Send to

Choose Destination
J Evol Biol. 2014 Jan;27(1):161-9. doi: 10.1111/jeb.12284. Epub 2013 Dec 16.

The effect of population bottlenecks on mutation rate evolution in asexual populations.

Author information

Center for Computational Molecular Biology, Brown University, Providence, RI, USA.
Department of Biology, University of Pennsylvania, Philadelphia, PA, USA.


In the absence of recombination, a mutator allele can spread through a population by hitchhiking with beneficial mutations that appear in its genetic background. Theoretical studies over the past decade have shown that the survival and fixation probability of beneficial mutations can be severely reduced by population size bottlenecks. Here, we use computational modelling and evolution experiments with the yeast S. cerevisiae to examine whether population bottlenecks can affect mutator dynamics in adapting asexual populations. In simulation, we show that population bottlenecks can inhibit mutator hitchhiking with beneficial mutations and are most effective at lower beneficial mutation supply rates. We then subjected experimental populations of yeast propagated at the same effective population size to three different bottleneck regimes and observed that the speed of mutator hitchhiking was significantly slower at smaller bottlenecks, consistent with our theoretical expectations. Our results, thus, suggest that bottlenecks can be an important factor in mutation rate evolution and can in certain circumstances act to stabilize or, at least, delay the progressive elevation of mutation rates in asexual populations. Additionally, our findings provide the first experimental support for the theoretically postulated effect of population bottlenecks on beneficial mutations and demonstrate the usefulness of studying mutator frequency dynamics for understanding the underlying dynamics of fitness-affecting mutations.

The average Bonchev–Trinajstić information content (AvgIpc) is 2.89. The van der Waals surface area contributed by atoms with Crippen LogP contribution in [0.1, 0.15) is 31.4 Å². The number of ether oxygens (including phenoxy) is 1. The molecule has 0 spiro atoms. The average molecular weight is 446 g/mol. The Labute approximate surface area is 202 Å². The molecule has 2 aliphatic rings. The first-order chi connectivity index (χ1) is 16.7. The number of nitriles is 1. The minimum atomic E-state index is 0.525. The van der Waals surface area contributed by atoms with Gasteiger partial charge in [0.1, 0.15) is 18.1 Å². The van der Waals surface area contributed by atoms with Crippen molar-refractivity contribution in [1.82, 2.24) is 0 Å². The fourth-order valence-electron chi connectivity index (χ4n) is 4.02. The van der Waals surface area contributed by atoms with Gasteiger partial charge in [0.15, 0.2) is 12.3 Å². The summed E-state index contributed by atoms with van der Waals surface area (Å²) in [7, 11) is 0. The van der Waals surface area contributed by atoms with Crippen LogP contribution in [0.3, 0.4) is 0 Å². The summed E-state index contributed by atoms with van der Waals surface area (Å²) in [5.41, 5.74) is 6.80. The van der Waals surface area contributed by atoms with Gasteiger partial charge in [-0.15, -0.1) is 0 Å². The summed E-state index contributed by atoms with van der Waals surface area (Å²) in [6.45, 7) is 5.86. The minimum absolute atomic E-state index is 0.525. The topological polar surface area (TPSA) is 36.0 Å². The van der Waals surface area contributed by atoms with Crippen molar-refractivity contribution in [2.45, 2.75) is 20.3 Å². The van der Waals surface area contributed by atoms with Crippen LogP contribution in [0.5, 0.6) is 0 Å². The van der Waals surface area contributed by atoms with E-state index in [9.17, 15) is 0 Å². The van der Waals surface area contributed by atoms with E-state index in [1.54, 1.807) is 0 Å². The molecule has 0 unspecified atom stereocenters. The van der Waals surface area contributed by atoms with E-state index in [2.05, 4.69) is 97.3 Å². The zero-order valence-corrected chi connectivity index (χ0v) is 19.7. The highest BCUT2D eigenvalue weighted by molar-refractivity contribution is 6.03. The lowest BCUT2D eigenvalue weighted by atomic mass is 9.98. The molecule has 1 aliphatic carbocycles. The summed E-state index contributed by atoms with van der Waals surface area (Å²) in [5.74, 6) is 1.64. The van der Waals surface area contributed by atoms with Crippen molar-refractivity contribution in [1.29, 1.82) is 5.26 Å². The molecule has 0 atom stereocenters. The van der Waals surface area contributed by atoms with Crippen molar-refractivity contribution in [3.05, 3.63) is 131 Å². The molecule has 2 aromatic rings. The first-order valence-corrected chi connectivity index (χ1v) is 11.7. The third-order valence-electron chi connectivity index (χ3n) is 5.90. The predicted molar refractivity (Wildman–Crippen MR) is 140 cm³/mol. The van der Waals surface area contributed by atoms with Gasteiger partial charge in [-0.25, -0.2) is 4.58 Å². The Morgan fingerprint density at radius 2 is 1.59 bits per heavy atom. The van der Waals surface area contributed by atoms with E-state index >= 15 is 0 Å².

asexual populations; beneficial mutations; hitchhiking; mutation rate; population bottlenecks; yeast

[Indexed for MEDLINE]
Free PMC Article

Supplemental Content

Full text links

Icon for Wiley Icon for PubMed Central
Loading ...
Support Center